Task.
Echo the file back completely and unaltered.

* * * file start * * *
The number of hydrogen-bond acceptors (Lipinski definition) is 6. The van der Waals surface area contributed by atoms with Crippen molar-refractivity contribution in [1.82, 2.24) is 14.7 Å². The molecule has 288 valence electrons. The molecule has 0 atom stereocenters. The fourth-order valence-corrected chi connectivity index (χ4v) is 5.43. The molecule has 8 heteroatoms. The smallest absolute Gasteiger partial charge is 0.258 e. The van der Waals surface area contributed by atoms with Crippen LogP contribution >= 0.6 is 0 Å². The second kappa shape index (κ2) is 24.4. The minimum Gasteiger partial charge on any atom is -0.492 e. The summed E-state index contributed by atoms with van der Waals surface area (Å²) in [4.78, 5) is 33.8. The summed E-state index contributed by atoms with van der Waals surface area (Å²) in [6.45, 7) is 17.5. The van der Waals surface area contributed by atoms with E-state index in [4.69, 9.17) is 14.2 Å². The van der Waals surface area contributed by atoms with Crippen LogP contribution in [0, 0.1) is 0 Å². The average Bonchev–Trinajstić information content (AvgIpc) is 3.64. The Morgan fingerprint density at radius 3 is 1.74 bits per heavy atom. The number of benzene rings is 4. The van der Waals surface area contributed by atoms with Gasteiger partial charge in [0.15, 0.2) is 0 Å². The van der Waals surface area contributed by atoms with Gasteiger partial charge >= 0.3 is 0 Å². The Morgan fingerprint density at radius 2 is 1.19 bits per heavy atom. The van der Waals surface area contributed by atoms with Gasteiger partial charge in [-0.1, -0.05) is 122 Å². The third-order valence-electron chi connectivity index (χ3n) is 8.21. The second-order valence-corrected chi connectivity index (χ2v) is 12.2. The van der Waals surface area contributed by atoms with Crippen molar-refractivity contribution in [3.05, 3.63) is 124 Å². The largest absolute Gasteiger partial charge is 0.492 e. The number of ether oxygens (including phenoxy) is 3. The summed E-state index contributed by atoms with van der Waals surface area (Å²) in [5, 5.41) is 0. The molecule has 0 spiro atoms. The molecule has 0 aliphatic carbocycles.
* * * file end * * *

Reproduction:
The number of hydrogen-bond acceptors (Lipinski definition) is 6. The van der Waals surface area contributed by atoms with Crippen molar-refractivity contribution in [1.82, 2.24) is 14.7 Å². The molecule has 288 valence electrons. The molecule has 0 atom stereocenters. The fourth-order valence-corrected chi connectivity index (χ4v) is 5.43. The molecule has 8 heteroatoms. The smallest absolute Gasteiger partial charge is 0.258 e. The van der Waals surface area contributed by atoms with Crippen LogP contribution >= 0.6 is 0 Å². The second kappa shape index (κ2) is 24.4. The minimum Gasteiger partial charge on any atom is -0.492 e. The summed E-state index contributed by atoms with van der Waals surface area (Å²) in [4.78, 5) is 33.8. The summed E-state index contributed by atoms with van der Waals surface area (Å²) in [6.45, 7) is 17.5. The van der Waals surface area contributed by atoms with E-state index in [4.69, 9.17) is 14.2 Å². The van der Waals surface area contributed by atoms with Crippen LogP contribution in [0, 0.1) is 0 Å². The average Bonchev–Trinajstić information content (AvgIpc) is 3.64. The Morgan fingerprint density at radius 3 is 1.74 bits per heavy atom. The number of benzene rings is 4. The van der Waals surface area contributed by atoms with Gasteiger partial charge in [0.15, 0.2) is 0 Å². The van der Waals surface area contributed by atoms with Gasteiger partial charge >= 0.3 is 0 Å². The Morgan fingerprint density at radius 2 is 1.19 bits per heavy atom. The van der Waals surface area contributed by atoms with Gasteiger partial charge in [-0.1, -0.05) is 122 Å². The third-order valence-electron chi connectivity index (χ3n) is 8.21. The second-order valence-corrected chi connectivity index (χ2v) is 12.2. The van der Waals surface area contributed by atoms with Crippen molar-refractivity contribution in [3.05, 3.63) is 124 Å². The largest absolute Gasteiger partial charge is 0.492 e. The number of ether oxygens (including phenoxy) is 3. The summed E-state index contributed by atoms with van der Waals surface area (Å²) in [5, 5.41) is 0. The molecule has 0 spiro atoms. The molecule has 0 aliphatic carbocycles.